I’ve always liked Tommy Kirk more than most people. It kind of gets to me when I watch Catalina Caper and everyone rips on him. I was really disappointed that he didn’t have more of a career. Maybe he wasn’t a great actor, but he was good in Old Yeller, right? He’s even still alive! Is there no work for a slightly goofy-looking character actor? And then I found out that he was blacklisted for being gay, basically, and that he’d had his career further destroyed by being at a party where people were using marijuana . . . in 1965.
He’d actually been fired from Disney by this point but was brought back to reprise the role of Merlin Jones. This time, he is petitioning to legally adopt Stanley (Judy the Chimpanzee). Judge Holmsby (Leon Ames) denies the petition but gives him guardianship. Merlin is using Stanley in experiments on sleep learning, trying to make Stanley civilized. Judge Holmsby asks Merlin to help Leon (Leon Tyler) and Norman (Norman Grabowski) pass their classes so they can continue to play football. Later, there is a battle between the regents—one has a donor who will give them a million dollars, but only if they abolish football at Midvale College. Judge Holmsby finds a donor who will give them ten million dollars if they develop human-powered flight.
Even as a child, I recognized that there was absolutely no chemistry between Merlin and Judy (Annette Funicello). For all he was surrounded by other women, he didn’t seem terribly interested in them, either. Honestly, I’d like to see an updated version of this (get on it, Disney+!) where Merlin was just allowed to be gay. I’m not sure why Judy exists in the movies in the first place, other than the fact that Annette Funicello was a bankable Disney star at the time. She gives Merlin a sidekick, I guess, and he does sometimes need a lab assistant. But while her jealousy occasionally advances the plot, it doesn’t do so in a terribly believable way most of the time.
Further, I don’t entirely get how Judy can think of a Mu Mu party as “glamorous.” She talks about how they obviously know how to spend money, but . . . finger sandwiches and streamers? It feels as though there’s a disconnect between the script and the set design, as though the people dressing the set didn’t get the memo. She and Merlin also seem okay with the Mu Mus’ being snobs as long as they get to be in on it. And if Merlin’s sleep-learning technique is so successful, why limit it to the football players, or even just members of a single fraternity?
That’s what the movies tend to miss; if Merlin’s inventions worked as shown, he wouldn’t need to work as a waiter in the campus cafe to pay tuition—leaving aside that there surely ought to be some sort of academic scholarship available to such a brilliant scientist, he should already at this point be making a fortune on various inventions. If he endowed the school with the patent for the artificial adrenaline we see in the second half of this in exchange for a free ride and all the lab space he needed, they’d both do really well out of it. Regent Mr. Dearborne (Frank Faylen), who is so opposed to football, should be championing Merlin as what the college should be supporting instead.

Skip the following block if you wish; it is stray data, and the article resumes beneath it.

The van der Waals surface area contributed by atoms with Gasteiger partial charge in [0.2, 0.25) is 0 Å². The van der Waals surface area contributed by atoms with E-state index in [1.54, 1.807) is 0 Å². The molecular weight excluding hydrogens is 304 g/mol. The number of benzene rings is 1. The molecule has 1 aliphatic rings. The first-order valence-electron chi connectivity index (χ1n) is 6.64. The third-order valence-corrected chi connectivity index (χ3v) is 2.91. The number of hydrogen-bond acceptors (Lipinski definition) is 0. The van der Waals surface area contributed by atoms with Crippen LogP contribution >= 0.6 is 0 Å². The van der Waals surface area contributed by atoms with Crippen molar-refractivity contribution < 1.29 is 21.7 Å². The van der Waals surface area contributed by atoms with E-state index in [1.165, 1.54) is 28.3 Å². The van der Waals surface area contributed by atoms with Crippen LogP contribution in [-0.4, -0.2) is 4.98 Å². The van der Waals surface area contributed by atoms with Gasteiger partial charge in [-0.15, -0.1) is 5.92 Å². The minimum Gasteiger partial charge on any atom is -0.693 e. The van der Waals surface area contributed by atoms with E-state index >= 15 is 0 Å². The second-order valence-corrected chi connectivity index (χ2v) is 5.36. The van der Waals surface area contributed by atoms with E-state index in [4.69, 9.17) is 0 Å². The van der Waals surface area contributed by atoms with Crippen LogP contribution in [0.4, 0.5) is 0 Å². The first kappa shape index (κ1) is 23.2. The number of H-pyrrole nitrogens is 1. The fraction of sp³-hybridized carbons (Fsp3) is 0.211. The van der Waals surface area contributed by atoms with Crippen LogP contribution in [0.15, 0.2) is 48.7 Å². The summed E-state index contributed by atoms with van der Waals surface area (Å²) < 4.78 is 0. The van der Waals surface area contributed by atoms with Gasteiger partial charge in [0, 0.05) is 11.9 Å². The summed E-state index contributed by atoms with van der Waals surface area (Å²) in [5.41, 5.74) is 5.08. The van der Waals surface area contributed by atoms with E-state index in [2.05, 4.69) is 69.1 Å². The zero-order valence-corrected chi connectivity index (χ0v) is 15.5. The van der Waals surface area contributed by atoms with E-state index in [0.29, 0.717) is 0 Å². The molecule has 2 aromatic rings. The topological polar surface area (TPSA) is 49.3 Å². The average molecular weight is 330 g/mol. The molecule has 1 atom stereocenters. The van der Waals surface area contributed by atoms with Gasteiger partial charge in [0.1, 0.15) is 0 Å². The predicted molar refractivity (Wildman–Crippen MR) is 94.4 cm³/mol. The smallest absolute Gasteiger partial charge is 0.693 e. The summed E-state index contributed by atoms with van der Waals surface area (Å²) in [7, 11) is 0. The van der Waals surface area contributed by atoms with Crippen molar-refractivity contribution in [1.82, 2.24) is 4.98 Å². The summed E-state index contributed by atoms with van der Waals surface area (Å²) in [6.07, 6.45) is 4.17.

This, like the first one, was very clearly made with later airing on The Wonderful World of Disney in mind. The two plots are loosely connected by the rivalry between Judge Holmsby and Mr. Dearborne, and the needs of the Midvale football team. Honestly, it might’ve been better for Disney—and definitely would’ve been better for Tommy Kirk—if they’d made a series instead of movies. I’m not sure any of the four stories we see would hold up stretched to feature length; a Merlin Jones sitcom would be more effective, in my opinion.
There is much that is surprising about this movie. Its theme, presumably in-universe performed at a local club or something, is Annette Funicello and the Beach Boys. This is roughly at the end of their surf days and shortly before Pet Sounds; Brian hadn’t had his breakdown yet. It’s a Sherman Brothers song—not the best of their output, but not the worst, either. This screenplay, like the one before it, was written by blacklisted writers Alfred Lewis Levitt and Helen Levitt under the pseudonyms Tom and Helen August; I don’t know if Walt knew. Also, one of these days, I will look into why Disney did so many movies with chimps in the mid-’60s. I assume it ties into the space race somehow, but it’s still weird.